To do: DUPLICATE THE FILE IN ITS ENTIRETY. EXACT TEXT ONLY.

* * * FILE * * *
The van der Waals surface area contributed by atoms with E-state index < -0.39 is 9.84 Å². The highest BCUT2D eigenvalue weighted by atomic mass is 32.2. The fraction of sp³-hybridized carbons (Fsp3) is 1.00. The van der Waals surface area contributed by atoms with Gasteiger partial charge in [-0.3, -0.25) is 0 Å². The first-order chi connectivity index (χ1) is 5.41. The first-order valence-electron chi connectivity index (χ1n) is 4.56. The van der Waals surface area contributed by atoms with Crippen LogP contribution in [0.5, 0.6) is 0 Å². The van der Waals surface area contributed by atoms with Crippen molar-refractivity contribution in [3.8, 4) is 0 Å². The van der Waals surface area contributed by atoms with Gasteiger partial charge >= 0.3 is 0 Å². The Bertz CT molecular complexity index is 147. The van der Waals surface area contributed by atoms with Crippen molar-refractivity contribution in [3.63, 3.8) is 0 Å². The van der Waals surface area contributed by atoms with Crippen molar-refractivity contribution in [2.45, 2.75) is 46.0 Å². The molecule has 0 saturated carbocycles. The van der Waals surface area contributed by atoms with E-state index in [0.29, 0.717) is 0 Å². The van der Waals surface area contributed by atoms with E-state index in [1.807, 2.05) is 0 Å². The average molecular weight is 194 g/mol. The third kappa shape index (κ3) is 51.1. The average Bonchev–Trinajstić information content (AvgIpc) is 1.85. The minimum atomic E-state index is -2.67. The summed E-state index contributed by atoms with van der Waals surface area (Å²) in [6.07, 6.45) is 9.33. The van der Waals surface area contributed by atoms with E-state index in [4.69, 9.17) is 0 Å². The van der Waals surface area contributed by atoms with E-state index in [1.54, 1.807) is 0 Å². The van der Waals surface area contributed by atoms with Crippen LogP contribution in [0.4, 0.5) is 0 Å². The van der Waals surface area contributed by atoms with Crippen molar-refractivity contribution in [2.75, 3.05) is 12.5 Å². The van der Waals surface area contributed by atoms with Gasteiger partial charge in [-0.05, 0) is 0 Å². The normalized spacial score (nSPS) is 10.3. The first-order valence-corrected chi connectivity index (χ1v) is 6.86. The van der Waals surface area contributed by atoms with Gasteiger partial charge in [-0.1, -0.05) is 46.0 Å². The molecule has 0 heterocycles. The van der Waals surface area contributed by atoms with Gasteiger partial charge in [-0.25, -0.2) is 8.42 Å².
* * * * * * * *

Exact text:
The van der Waals surface area contributed by atoms with E-state index < -0.39 is 9.84 Å². The highest BCUT2D eigenvalue weighted by atomic mass is 32.2. The fraction of sp³-hybridized carbons (Fsp3) is 1.00. The van der Waals surface area contributed by atoms with Gasteiger partial charge in [-0.3, -0.25) is 0 Å². The first-order chi connectivity index (χ1) is 5.41. The first-order valence-electron chi connectivity index (χ1n) is 4.56. The van der Waals surface area contributed by atoms with Crippen LogP contribution in [0.5, 0.6) is 0 Å². The van der Waals surface area contributed by atoms with Crippen molar-refractivity contribution in [3.8, 4) is 0 Å². The van der Waals surface area contributed by atoms with Gasteiger partial charge >= 0.3 is 0 Å². The Bertz CT molecular complexity index is 147. The van der Waals surface area contributed by atoms with Crippen molar-refractivity contribution in [3.63, 3.8) is 0 Å². The van der Waals surface area contributed by atoms with Crippen molar-refractivity contribution in [2.45, 2.75) is 46.0 Å². The molecule has 0 saturated carbocycles. The van der Waals surface area contributed by atoms with E-state index in [0.29, 0.717) is 0 Å². The van der Waals surface area contributed by atoms with E-state index in [1.807, 2.05) is 0 Å². The average molecular weight is 194 g/mol. The third kappa shape index (κ3) is 51.1. The average Bonchev–Trinajstić information content (AvgIpc) is 1.85. The minimum atomic E-state index is -2.67. The summed E-state index contributed by atoms with van der Waals surface area (Å²) in [6.07, 6.45) is 9.33. The van der Waals surface area contributed by atoms with E-state index in [4.69, 9.17) is 0 Å². The van der Waals surface area contributed by atoms with E-state index in [1.54, 1.807) is 0 Å². The van der Waals surface area contributed by atoms with Crippen LogP contribution in [0.4, 0.5) is 0 Å². The van der Waals surface area contributed by atoms with Crippen molar-refractivity contribution in [2.75, 3.05) is 12.5 Å². The van der Waals surface area contributed by atoms with Gasteiger partial charge in [-0.05, 0) is 0 Å². The normalized spacial score (nSPS) is 10.3. The first-order valence-corrected chi connectivity index (χ1v) is 6.86. The van der Waals surface area contributed by atoms with Gasteiger partial charge in [-0.1, -0.05) is 46.0 Å². The molecule has 0 heterocycles. The van der Waals surface area contributed by atoms with Gasteiger partial charge in [-0.25, -0.2) is 8.42 Å².